Unfortunately the only injury of the dive came while floating on the surface waiting to get back aboard the boat when I was stung on the back of my hand by a jelly fish because I had forgotten my gloves onboard when I was assisting the students and reading them for their entry. I am severely allergic to jelly fish and insect stings/bites so I was very concerned. I had no idea how good he got me so as soon as I was back on the boat I readied my EpiPen just in case I started having an anaphylactic reaction to the sting. My chest started tightening making it difficult to breath easily but it was still manageable so I held off on administering the shot and applied a hot compress to my hand which was temporarily partly paralyzed from the sting and continued to monitor my breathing and pulse rate.

About half an hour later my breathing improved as we headed back into shore and I started to be able to move my hand again. Since the feeling was coming back into my hand, unfortunately so was the searing pain which subsided after I kept applying hot compresses to it for the rest of the night along with taking a Vicodin for the pain and 10 Benadryl tablets to help stop the rest of the reaction from the sting.

If anyone was to get stung on the dive I am glad it was me and not one of the students or other customers that we had on the boat today, so all in all it was a good day.

Dive 34

Date: March 26, 2013       Dive Shop:  Island Divers Hawaii, Hawaii Kai, HI.

Location: Sea Cave,  Oahu, Hawaii

Visibility: 80′ – 90′     Air Temp:   78       Bottom Temp:  73      Weight:  24lbs.

Depth:  60′       Time:   :30

Start PSI: 3,000    End PSI: 300      Air/EANx:  34%

Exposure Protection: 7-Mil Full Wetsuit, Hood, Boots, Gloves

Equipment: Spare Air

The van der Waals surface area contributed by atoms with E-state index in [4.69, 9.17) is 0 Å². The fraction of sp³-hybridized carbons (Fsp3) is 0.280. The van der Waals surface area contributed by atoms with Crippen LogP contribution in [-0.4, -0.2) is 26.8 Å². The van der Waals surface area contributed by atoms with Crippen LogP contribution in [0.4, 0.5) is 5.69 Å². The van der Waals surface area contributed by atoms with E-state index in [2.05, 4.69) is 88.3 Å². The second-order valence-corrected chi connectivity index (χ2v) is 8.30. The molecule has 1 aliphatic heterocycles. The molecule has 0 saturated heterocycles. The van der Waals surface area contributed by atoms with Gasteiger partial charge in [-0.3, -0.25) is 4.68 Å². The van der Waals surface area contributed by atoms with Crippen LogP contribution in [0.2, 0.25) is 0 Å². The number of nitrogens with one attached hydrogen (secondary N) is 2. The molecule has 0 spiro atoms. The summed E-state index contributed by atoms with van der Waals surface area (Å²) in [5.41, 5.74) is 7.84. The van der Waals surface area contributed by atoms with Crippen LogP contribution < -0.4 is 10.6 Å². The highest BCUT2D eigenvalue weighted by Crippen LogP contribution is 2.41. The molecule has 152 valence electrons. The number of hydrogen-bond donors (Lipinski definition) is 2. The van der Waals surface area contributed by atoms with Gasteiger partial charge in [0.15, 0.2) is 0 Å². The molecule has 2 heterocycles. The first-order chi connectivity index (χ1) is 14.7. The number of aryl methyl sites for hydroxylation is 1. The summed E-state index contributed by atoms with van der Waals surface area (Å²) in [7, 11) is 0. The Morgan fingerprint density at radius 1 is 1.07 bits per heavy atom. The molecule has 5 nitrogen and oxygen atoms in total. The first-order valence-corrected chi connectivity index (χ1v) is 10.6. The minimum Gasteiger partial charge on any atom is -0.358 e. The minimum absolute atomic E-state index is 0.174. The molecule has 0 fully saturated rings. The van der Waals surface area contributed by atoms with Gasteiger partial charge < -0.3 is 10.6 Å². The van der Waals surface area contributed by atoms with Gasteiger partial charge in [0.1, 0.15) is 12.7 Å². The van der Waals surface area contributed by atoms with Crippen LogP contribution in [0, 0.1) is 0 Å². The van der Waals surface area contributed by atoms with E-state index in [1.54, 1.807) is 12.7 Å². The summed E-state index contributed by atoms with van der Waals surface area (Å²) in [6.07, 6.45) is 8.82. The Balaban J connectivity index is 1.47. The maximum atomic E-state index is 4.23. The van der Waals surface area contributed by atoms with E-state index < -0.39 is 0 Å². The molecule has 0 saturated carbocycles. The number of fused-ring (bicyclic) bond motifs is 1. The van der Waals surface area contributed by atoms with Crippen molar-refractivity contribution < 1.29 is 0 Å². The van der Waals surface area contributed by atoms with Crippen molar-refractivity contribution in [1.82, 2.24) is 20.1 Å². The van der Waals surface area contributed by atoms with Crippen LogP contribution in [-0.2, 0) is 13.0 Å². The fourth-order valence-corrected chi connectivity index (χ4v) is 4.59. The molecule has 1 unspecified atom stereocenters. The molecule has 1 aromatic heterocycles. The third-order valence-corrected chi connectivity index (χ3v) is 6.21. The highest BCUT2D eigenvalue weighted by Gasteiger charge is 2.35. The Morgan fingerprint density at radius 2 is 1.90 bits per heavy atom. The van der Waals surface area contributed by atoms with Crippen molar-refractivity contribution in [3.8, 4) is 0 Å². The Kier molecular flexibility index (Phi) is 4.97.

Notes:

Drift Diver Specialty dive. Drifted along the underwater cliffs and ledges near the sea cave, then explored the cave. Sea Cave was empty today, no sea life at all in there on this trip. Deployed surface marker to signal the boat to pick us up.

Dive 24

Date: March 18, 2013       Dive Shop:  Island Divers Hawaii, Hawaii Kai, HI.

Location: Sea Cave,  Oahu, Hawaii

Visibility: 60′     Air Temp:   80       Bottom Temp:  73      Weight:  18lbs.

Depth:  59′       Time:   :34

Start PSI: 3,000    End PSI: 800      Air/EANx:  32%

Exposure Protection: 5-Mil Full Wetsuit, Hood, Boots, Gloves

Equipment: Spare Air

Notes:

Deep Diver Specialty dive. For our second dive today we did a Drift Dive at Sea Cave. Unfortunately no Hawaiian Monk Seals were in the cave today. Lots of Humpback Whales in the area today.

Dive 12

Date: March 8, 2013       Dive Shop:  Island Divers Hawaii, Hawaii Kai, HI.

Location: Sea Cave,  Oahu, Hawaii

Visibility: 125′       Air Temp:   84       Bottom Temp:  75      Weight:  18lbs.

Depth:  59′       Time:   :42

Start PSI: 3,000    End PSI: 500      Air/EANx:  32%

Exposure Protection: 5-Mil Full Wetsuit, Hood, Boots, Gloves

Equipment: Spare Air

Notes:

Nitrox Specialty certification dive. We did a drift dive by Sea Cave today as our second dive. We were extremely surprised to see 3 Hawaiian Monk Seals (1 female, and 2 males) playing inside the Sea Cave. We stayed there with them for about 30 minutes allowing them to come down from the surface and check us out and allow us to take photos of them. Also saw Moray Eels, Hawaiian Green Sea Turtles, a large school of Hawaiian Barracuda, and several star fish along the cliffs and ledges.